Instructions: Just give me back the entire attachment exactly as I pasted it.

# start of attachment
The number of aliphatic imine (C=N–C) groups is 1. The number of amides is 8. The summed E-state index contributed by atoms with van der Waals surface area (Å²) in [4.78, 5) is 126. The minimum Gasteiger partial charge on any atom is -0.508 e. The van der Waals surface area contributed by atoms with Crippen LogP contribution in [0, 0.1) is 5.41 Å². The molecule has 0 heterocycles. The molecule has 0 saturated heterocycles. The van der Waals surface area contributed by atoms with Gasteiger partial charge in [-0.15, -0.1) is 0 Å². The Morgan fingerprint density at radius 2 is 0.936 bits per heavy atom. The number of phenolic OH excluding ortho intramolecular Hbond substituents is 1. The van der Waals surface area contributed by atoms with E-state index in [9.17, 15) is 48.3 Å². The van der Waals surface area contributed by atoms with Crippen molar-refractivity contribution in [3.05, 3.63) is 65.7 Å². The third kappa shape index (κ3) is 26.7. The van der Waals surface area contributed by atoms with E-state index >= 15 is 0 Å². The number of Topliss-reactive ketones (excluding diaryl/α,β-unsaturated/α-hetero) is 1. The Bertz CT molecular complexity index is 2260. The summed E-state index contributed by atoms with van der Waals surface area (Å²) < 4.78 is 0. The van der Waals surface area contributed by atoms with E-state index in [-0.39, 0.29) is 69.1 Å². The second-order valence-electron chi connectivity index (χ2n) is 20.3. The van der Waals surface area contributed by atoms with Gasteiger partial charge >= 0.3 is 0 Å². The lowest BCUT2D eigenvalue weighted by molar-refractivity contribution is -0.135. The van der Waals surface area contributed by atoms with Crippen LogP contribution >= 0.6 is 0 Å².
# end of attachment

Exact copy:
The number of aliphatic imine (C=N–C) groups is 1. The number of amides is 8. The summed E-state index contributed by atoms with van der Waals surface area (Å²) in [4.78, 5) is 126. The minimum Gasteiger partial charge on any atom is -0.508 e. The van der Waals surface area contributed by atoms with Crippen LogP contribution in [0, 0.1) is 5.41 Å². The molecule has 0 heterocycles. The molecule has 0 saturated heterocycles. The van der Waals surface area contributed by atoms with Gasteiger partial charge in [-0.15, -0.1) is 0 Å². The Morgan fingerprint density at radius 2 is 0.936 bits per heavy atom. The number of phenolic OH excluding ortho intramolecular Hbond substituents is 1. The van der Waals surface area contributed by atoms with E-state index in [9.17, 15) is 48.3 Å². The van der Waals surface area contributed by atoms with Crippen molar-refractivity contribution in [3.05, 3.63) is 65.7 Å². The third kappa shape index (κ3) is 26.7. The van der Waals surface area contributed by atoms with E-state index >= 15 is 0 Å². The number of Topliss-reactive ketones (excluding diaryl/α,β-unsaturated/α-hetero) is 1. The Bertz CT molecular complexity index is 2260. The summed E-state index contributed by atoms with van der Waals surface area (Å²) < 4.78 is 0. The van der Waals surface area contributed by atoms with E-state index in [-0.39, 0.29) is 69.1 Å². The second-order valence-electron chi connectivity index (χ2n) is 20.3. The van der Waals surface area contributed by atoms with Gasteiger partial charge >= 0.3 is 0 Å². The lowest BCUT2D eigenvalue weighted by molar-refractivity contribution is -0.135. The van der Waals surface area contributed by atoms with Crippen LogP contribution >= 0.6 is 0 Å².